West Indies' positive energy
You can usually get a pretty fair inkling of the way a sporting team is faring from its demeanour in its off-duty time, away from the stresses of the battles, on the field and off it.
So it has been with the West Indies of the past decade or so. With only fleeting exceptions, there was a surliness that reflected the chaos and controversy that have brought the region's once powerful game to its knees.
Stern-faced players have gone on strike and boycotted official functions. With board presidents they have publicly traded insults. They have complained about selectors, coaches, groundsmen and itineraries. The captain has rubbished Test cricket.
Such discontent was carried into play with inevitable consequences.
Against such a background and the sound thrashing dished out by Australia in the first Test in Brisbane - a month after the end of the second players' strike in four years - it was obvious that something had changed between Brisbane and the second Test in Adelaide to transform the ridiculed easy-beats into tough competitors.
The difference between their performance in Brisbane and those in Adelaide and Perth was surely not by coincidence.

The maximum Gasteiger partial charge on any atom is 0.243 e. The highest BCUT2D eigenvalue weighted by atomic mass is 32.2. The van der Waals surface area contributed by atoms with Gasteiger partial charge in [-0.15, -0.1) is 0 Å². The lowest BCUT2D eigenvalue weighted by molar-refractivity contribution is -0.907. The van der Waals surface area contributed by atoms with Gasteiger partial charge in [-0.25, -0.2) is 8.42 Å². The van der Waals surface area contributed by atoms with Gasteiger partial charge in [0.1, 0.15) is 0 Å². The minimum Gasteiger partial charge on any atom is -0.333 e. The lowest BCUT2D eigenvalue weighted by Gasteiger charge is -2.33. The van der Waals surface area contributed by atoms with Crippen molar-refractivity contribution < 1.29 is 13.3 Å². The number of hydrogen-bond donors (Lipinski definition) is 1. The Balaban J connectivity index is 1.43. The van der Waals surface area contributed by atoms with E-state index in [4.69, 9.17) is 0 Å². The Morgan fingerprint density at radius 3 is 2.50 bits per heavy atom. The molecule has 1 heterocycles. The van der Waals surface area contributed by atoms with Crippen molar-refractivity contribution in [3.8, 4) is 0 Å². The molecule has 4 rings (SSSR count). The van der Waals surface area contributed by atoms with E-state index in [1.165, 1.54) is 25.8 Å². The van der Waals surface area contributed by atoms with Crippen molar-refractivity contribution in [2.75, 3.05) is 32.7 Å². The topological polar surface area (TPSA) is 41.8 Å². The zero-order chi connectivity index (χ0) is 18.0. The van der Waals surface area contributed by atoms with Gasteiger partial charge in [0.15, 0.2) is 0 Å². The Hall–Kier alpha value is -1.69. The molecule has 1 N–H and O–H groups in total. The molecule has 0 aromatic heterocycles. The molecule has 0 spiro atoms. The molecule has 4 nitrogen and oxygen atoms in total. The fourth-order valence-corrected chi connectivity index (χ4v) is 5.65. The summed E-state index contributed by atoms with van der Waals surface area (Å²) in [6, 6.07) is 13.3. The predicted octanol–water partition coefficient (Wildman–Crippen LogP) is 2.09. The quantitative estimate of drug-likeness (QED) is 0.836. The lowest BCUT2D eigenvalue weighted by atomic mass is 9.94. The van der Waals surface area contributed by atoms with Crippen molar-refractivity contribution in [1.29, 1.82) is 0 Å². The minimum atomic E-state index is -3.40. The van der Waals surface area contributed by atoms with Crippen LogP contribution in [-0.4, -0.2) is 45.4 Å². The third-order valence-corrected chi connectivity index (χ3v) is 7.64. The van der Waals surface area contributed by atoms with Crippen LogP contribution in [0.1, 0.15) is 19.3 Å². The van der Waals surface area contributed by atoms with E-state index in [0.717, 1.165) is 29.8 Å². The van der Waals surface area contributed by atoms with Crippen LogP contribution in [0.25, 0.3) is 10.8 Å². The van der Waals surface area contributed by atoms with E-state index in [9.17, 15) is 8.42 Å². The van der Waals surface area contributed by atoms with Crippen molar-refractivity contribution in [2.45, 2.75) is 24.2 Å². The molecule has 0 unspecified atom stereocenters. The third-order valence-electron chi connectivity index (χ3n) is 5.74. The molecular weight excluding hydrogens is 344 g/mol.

Reports had filtered through that, far from becoming depressed by the appalling criticism that followed their heavy first Test defeat, they had been motivated by it.
The captain, who copped most of the censure, was adamant that "negative energy is the last thing we need right now".
"We are just starting to try to regroup as a team," Chris Gayle said.
Finally, through the baffling magic of the internet, confirmation of one reason for the turnaround was revealed in a ten-minute clip on YouTube of a function in Perth last Monday night. If you can, it is well worth watching.
There, three West Indian players had taken over the stage, and the band, and were entertaining teammates, their Australian opponents and guests - and, clearly, themselves - with impromptu reggae and calypso, dance moves and stand-up comedy.